Marina Strauss – RETAILING REPORTER
The Globe and Mail
Published Wednesday, Jul. 25 2012, 8:19 AM EDT
Last updated Wednesday, Jul. 25 2012, 7:30 PM EDT
Grocer Loblaw Cos. Ltd. is making a big retail bet in the United States with its Joe Fresh fashion line, amid slowing spring sales of its cheap-chic offerings in a sluggish Canadian apparel market.
On Wednesday, Loblaw said it will roll out almost 700 Joe Fresh shops next spring within troubled U.S. department-store retailer J.C. Penney, getting close to achieving its goal of running as many as 800 Joe Fresh stores across the United States.
Loblaw’s four-year deal with J.C. Penney emerged as the country’s largest grocer reported that its second-quarter Joe Fresh sales failed to get a lift from a year earlier. What’s more, teaming up with J.C. Penney is a risky step. The U.S. company is struggling through a massive makeover under Ron Johnson, a retail star who took the top job late last year after launching tech giant Apple’s iconic stores. The latest deal raises the stakes for Loblaw and Joe Mimran, creative director for Joe Fresh.
“It’s a gamble – of course it’s a gamble,” said Walter Loeb, president of retail consultancy Loeb Associates in New York and a former director of Hudson’s Bay Co., noting that Mr. Mimran has taken chances before. “I think this is going to be a winner.”
Joe Fresh has been one of the few engines of growth for Loblaw, which has been scrambling over the past six years to return to its glory days. Now the grocery titan is racing to find more ways to pump up its Joe Fresh business and feeling the heat to make its J.C. Penney partnership work.
Loblaw is counting on J.C. Penney’s Mr. Johnson and his vision to reinvent the department store with specialty shops such as Joe Fresh and a new pricing strategy, emulating his success in re-imagining electronics retailing for Apple.
“Ron is looking for brands – he’s looking to really differentiate himself in the United States,” Mr. Mimran said in an interview. “He’s looking to transform the business and he wants to do it with innovation. I think our brand offers that.”
Vicente Trius, president of Loblaw, said the deal with J.C. Penney carries limited financial risk, requiring no capital expenditure on the grocer’s part and probably just a few people to manage the business.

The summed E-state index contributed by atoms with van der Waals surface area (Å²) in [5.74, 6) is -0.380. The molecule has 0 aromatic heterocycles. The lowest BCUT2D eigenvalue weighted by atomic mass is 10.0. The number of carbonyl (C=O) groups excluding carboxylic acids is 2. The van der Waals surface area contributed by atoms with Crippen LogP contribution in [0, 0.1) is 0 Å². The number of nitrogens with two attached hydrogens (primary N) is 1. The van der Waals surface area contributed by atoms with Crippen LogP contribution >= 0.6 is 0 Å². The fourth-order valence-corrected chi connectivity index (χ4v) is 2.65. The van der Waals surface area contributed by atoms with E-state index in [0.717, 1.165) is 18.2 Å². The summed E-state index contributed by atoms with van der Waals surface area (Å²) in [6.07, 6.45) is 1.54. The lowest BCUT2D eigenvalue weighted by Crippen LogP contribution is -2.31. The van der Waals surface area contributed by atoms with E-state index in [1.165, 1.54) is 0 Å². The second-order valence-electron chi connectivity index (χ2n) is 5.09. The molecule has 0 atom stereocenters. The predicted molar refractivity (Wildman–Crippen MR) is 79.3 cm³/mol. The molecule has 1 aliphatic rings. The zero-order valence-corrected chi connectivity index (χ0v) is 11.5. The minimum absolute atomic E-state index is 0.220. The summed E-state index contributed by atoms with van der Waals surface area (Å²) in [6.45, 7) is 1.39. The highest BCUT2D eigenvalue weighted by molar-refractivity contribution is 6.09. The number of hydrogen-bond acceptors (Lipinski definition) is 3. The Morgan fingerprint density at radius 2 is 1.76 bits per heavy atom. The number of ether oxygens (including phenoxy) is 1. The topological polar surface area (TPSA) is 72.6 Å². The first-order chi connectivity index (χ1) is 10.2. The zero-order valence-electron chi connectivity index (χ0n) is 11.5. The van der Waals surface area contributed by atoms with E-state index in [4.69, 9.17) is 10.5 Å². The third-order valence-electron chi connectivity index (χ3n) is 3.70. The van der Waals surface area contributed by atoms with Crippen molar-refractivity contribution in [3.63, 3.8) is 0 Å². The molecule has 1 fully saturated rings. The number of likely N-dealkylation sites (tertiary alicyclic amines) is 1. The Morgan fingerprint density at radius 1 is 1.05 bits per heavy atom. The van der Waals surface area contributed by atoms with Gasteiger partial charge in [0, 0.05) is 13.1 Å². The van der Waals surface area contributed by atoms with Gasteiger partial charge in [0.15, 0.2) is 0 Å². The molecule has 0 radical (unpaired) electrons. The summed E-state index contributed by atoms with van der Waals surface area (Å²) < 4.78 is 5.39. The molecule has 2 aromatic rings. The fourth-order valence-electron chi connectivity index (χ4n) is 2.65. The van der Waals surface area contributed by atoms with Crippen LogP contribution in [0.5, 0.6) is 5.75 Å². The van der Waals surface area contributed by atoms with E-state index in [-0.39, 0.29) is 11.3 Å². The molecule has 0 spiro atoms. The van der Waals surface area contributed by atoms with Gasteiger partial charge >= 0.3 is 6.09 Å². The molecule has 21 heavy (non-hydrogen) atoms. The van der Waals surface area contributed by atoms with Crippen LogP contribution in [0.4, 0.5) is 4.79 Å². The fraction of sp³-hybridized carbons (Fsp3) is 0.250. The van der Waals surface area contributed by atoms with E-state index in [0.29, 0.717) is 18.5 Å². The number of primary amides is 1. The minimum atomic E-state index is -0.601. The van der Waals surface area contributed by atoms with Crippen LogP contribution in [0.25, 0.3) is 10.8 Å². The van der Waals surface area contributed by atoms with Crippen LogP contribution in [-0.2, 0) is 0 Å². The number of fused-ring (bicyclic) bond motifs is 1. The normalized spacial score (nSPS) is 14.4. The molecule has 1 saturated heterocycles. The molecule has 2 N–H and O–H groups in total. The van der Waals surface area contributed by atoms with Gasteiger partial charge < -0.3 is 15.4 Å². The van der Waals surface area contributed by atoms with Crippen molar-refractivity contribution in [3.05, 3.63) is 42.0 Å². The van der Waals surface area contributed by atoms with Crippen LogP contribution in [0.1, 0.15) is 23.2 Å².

It will boost Loblaw’s bottom line from the get-go, he said. “We see it as promising.”
Mr. Trius acknowledged that Joe Fresh grappled with flat second-quarter sales. But he noted that the overall apparel industry’s sales were in decline. Meanwhile, the six Joe Fresh U.S. stores are meeting expectations. In May, Joe Fresh ranked as the top clothing brand in Canada, according to market researcher NPD. Analysts say the brand is close to generating $1-billion of sales a year, although Loblaw does not break out the figures.
Joe Fresh operates in about 300 stores in Canada, mostly Loblaw superstores, but also in 12 standalone stores, as well as six stores in the New York City area.
Mr. Mimran has said he envisions eventually opening stores beyond North America.
He said on Wednesday that the J.C. Penney deal means that Joe Fresh will open many fewer standalone stores in the U.S. than originally contemplated – perhaps just 30 to 50 as flagships in urban centres.
He said Mr. Johnson got in touch with him about four months ago because he was impressed with the Joe Fresh offering. “They started referring to our line … as an inspiration for their own J.C. Penney line.”
Now with the J.C. Penney deal, the scale of the Joe Fresh expansion will be unprecedented for a Canadian brand, he said. “It will give us national exposure. It’s akin to a roll-out but done very quickly.”
At J.C. Penney, Mr. Johnson is trying to create specialty shops, including Joe Fresh, within the department store with cafés and juice bars along a wide aisle – called the Street – connecting the shops, according to a report this week by industry publication Women’s Wear Daily. Staff will be equipped with hand-held devices to speed checkouts and research products.
Still, results so far have been disappointing, raising concerns about Mr. Johnson’s new strategy, particularly his move to drop coupons and sales in favour of low everyday pricing and monthly value deals.
J.C. Penney “has its work cut out for it,” said Peter Sklar, retail analyst at BMO Capital Markets. But for Loblaw, “I don’t see how it’s going to be negative.”